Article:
From the pages of Joe Hill’s successful horror novel, NOS4A2, comes one of the most genuinely scary comics to grace the monthly scene in years. Presented by IDW, Wraith: Welcome to Christmasland is a superbly written, character-driven story about killer snowmen, demonic children, brutal dismemberment, escaped convicts, giant evil teddy bears, and one very special motor vehicle.
In case you’ve been entombed for the past six years and aren’t aware, comics has a new horror king in Joe Hill. Writer and co-creator of simply one of the best series to come out in recent memory, the late horror-shocker Locke & Key, Hill has put out consistently great work for IDW, inarguably among some of the publishing house’s very best work. Oh yeah, and he’s also the son of some guy named Stephen King.
The latest and arguably greatest of Hill’s limited series efforts is Wraith (sorry, The Cape fans). The series is deftly illustrated by Charles Paul Wilson III, who you might know as the fellow who gorgeously illustrates Marvel characters as if they were in an alternate Winnie the Pooh universe (crossover, anyone?). In this series, CPW III proves nobody can draw a Christmas tree full of human head ornaments better.
Wraith is an original story set in the world of Hill’s novel, NOS4A2, however, readers don’t need to be familiar with the book to enjoy the comic. Aside from villain Charlie Manx and his dastardly 1938 Rolls-Royce Wraith, Welcome to Christmasland is an entirely original story featuring brand new characters. Manx is a disturbing, rotten demonic kidnapper (as in, he actually nabs kids) with a heart-wrenching past. But where does he bring the children? Hill and Wilson catch readers up on the history of Charlie Manx in issue 1, which serves as a welcome prologue, while setting the scene for the bloodbath to come.
The main storyline follows Chess Llewellyn, a man recently found guilty for murder. Llewellyn’s story begins with his transportation to federal prison, along with a few other nasty characters, Denis Sykes (“King Geek,” an evil carny on his way to the big time for home invasion and murder) and Dewey Hansom (a washed-up ex movie exec rapist). After a heated backseat brawl thanks to King Geek’s clever manipulations, the flipped vehicle allows for the escape of these deplorable criminals and good-guy Llewellyn (well, aside from the whole murderer thing). Taking one Agnes Clairborne (a feisty elderly police officer) hostage, Hansom calls a vaguely recollected phone number, someone he had heard of, a ‘disappearance artist’ who can ‘make problems vanish,’ (cue Twilight Zone theme). As rotten luck would have it, this fellow is none other than Charlie Manx, which readers of issue 1 will know as the sad, bad motherfucker who kidnaps children and brings them to an ‘eternal Christmas.’ Sounds light-hearted enough, right? And off to Christmasland we go!
As readers might guess, Christmasland isn’t the milk-and-cookies getaway it’s cracked up to be. A holiday excursion quickly turns into a festive escape from Hell, as a close getaway turns into an even closer ‘get-the-fuck-away.’ The only adults in a DisneyHell world, Llewellyn and the others must figure a way to get out, and avoid becoming this year’s roast beast– no wait, this season’s Christmas cookies (I have a lot of Christmas puns). But, the question is, how do you escape from Hell?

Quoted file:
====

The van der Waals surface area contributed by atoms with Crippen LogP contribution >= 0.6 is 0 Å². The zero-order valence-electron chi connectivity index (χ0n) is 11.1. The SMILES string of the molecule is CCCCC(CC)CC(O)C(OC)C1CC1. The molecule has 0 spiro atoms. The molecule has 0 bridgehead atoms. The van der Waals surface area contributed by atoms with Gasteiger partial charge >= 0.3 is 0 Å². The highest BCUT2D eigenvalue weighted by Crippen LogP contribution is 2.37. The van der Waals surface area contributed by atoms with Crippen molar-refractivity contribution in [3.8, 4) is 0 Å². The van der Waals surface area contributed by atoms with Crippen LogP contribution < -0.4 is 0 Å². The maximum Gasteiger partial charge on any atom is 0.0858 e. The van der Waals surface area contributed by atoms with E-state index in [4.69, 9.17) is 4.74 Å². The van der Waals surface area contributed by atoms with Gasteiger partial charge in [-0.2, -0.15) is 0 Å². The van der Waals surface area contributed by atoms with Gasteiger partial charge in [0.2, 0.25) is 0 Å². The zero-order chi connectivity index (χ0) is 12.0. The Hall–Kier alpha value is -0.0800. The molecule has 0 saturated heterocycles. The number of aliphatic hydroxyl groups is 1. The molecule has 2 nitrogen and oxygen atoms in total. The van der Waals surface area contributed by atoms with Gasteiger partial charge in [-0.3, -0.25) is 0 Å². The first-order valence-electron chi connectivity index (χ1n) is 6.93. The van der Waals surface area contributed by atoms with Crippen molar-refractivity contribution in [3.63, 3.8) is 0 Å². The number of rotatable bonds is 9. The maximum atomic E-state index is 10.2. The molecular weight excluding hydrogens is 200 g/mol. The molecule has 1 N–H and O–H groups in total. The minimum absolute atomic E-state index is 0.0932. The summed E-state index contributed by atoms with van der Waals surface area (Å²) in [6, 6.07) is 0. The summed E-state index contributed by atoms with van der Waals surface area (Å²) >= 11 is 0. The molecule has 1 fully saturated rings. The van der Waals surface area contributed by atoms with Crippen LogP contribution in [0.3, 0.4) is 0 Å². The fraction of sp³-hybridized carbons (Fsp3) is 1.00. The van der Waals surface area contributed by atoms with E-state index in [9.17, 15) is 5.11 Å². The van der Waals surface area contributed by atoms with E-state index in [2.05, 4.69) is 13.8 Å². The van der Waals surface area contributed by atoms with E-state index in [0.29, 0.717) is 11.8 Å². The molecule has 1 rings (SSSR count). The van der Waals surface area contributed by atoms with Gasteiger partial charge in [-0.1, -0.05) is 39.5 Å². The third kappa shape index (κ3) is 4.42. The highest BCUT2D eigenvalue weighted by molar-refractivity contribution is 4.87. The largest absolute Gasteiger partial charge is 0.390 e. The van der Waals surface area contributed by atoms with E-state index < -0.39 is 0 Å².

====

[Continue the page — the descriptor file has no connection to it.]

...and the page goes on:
This is a series complete with giant living moons, killer yetis, deadly snow mazes, cute kids, and plenty of gore. Did I mention that the story has a lot of heart, too? What escalates this tale above the vast gulf of horror comics today, aside from its originality and high level of scares, is that there is a solid story at its foundation, with genuine, three-dimensional characters.
The comic begins and ends on a ballsy note, with both a prologue and epilogue that feature almost none of the series’ central characters, yet appropriately bookend the creepy 5-issue main storyline. The epilogue, a truly risky maneuver by Hill and CPW III, reads like a creepy children’s storybook of yesteryear, even down to the retro cardstock paper on which it was printed. This is appropriate, as the series itself reads much like a children’s fairytale on salvia.
Horror lovers need look no further. This is a unique, genuinely disturbing, crazy ride through a snowbound nightmare. Fans of Hill’s longtime collaborator Gabriel Rodriguez will enjoy CPW III’s detailed, inventive, and blood-soaked panels. If he didn’t prove it enough in Locke & Key (he did), Wraith: Welcome to Christmasland is further evidence that Joe Hill was born to write comics. The title pulls no punches, and one of the best parts of the miniseries (and all of Joe Hill’s comics) is that you truly don’t know what will happen next. Almost every single issue of Wraith ends in such a way where you can’t see the series lasting another issue.
Although the series is wrapped up (with a bow), new and old readers alike can take the car for a spin with the special “Director’s Cut” of issue #1, with an extended story, original script, and every creepy variant cover. Those looking for the complete collection should see the Wraith: Welcome to Christmasland trade paperback in stores this fall, or at least certainly by Christmas– unless you’re on The Naughty List.
Look for Wraith #1: The Director’s Cut out July 23rd.